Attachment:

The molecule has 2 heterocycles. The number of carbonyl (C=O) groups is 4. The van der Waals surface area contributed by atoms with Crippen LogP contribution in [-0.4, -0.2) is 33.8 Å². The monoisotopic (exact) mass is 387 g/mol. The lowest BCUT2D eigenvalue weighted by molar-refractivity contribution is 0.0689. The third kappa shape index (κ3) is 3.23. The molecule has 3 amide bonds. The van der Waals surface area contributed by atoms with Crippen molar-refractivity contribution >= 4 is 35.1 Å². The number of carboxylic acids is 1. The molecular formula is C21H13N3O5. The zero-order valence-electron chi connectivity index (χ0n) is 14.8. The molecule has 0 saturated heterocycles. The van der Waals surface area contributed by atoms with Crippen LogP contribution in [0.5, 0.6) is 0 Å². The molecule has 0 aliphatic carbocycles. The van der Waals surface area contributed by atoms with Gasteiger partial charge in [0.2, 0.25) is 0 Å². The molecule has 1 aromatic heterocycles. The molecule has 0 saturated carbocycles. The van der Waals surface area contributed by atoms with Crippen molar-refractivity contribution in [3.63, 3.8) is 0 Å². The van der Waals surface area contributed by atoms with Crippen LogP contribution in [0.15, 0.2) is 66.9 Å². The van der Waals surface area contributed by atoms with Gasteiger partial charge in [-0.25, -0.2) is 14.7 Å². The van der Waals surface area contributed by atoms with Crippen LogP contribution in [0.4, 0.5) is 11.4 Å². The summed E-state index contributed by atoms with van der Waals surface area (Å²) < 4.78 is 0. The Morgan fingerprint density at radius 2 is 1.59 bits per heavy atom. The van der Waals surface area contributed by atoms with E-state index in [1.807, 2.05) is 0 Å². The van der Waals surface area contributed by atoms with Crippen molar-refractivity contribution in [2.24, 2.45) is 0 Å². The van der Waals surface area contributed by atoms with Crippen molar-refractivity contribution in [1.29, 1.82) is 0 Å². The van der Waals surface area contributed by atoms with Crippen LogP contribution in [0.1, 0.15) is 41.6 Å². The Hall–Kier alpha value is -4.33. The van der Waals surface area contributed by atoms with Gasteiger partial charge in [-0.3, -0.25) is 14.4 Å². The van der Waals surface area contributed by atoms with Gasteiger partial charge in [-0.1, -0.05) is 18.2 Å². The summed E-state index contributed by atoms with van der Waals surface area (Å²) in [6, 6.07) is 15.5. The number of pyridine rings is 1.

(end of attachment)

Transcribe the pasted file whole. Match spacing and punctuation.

The molecule has 2 heterocycles. The number of carbonyl (C=O) groups is 4. The van der Waals surface area contributed by atoms with Crippen LogP contribution in [-0.4, -0.2) is 33.8 Å². The monoisotopic (exact) mass is 387 g/mol. The lowest BCUT2D eigenvalue weighted by molar-refractivity contribution is 0.0689. The third kappa shape index (κ3) is 3.23. The molecule has 3 amide bonds. The van der Waals surface area contributed by atoms with Crippen molar-refractivity contribution >= 4 is 35.1 Å². The number of carboxylic acids is 1. The molecular formula is C21H13N3O5. The zero-order valence-electron chi connectivity index (χ0n) is 14.8. The molecule has 0 saturated heterocycles. The van der Waals surface area contributed by atoms with Crippen LogP contribution in [0.5, 0.6) is 0 Å². The molecule has 0 aliphatic carbocycles. The van der Waals surface area contributed by atoms with Gasteiger partial charge in [0.2, 0.25) is 0 Å². The molecule has 1 aromatic heterocycles. The molecule has 0 saturated carbocycles. The van der Waals surface area contributed by atoms with Crippen molar-refractivity contribution in [3.63, 3.8) is 0 Å². The van der Waals surface area contributed by atoms with Crippen LogP contribution in [0.15, 0.2) is 66.9 Å². The van der Waals surface area contributed by atoms with Gasteiger partial charge in [-0.25, -0.2) is 14.7 Å². The van der Waals surface area contributed by atoms with Crippen LogP contribution in [0.4, 0.5) is 11.4 Å². The summed E-state index contributed by atoms with van der Waals surface area (Å²) < 4.78 is 0. The Morgan fingerprint density at radius 2 is 1.59 bits per heavy atom. The van der Waals surface area contributed by atoms with E-state index in [1.807, 2.05) is 0 Å². The van der Waals surface area contributed by atoms with Crippen molar-refractivity contribution in [2.24, 2.45) is 0 Å². The van der Waals surface area contributed by atoms with Crippen molar-refractivity contribution in [1.29, 1.82) is 0 Å². The van der Waals surface area contributed by atoms with Crippen LogP contribution in [0.1, 0.15) is 41.6 Å². The Hall–Kier alpha value is -4.33. The van der Waals surface area contributed by atoms with Gasteiger partial charge in [-0.3, -0.25) is 14.4 Å². The van der Waals surface area contributed by atoms with Gasteiger partial charge in [-0.1, -0.05) is 18.2 Å². The summed E-state index contributed by atoms with van der Waals surface area (Å²) in [6, 6.07) is 15.5. The number of pyridine rings is 1.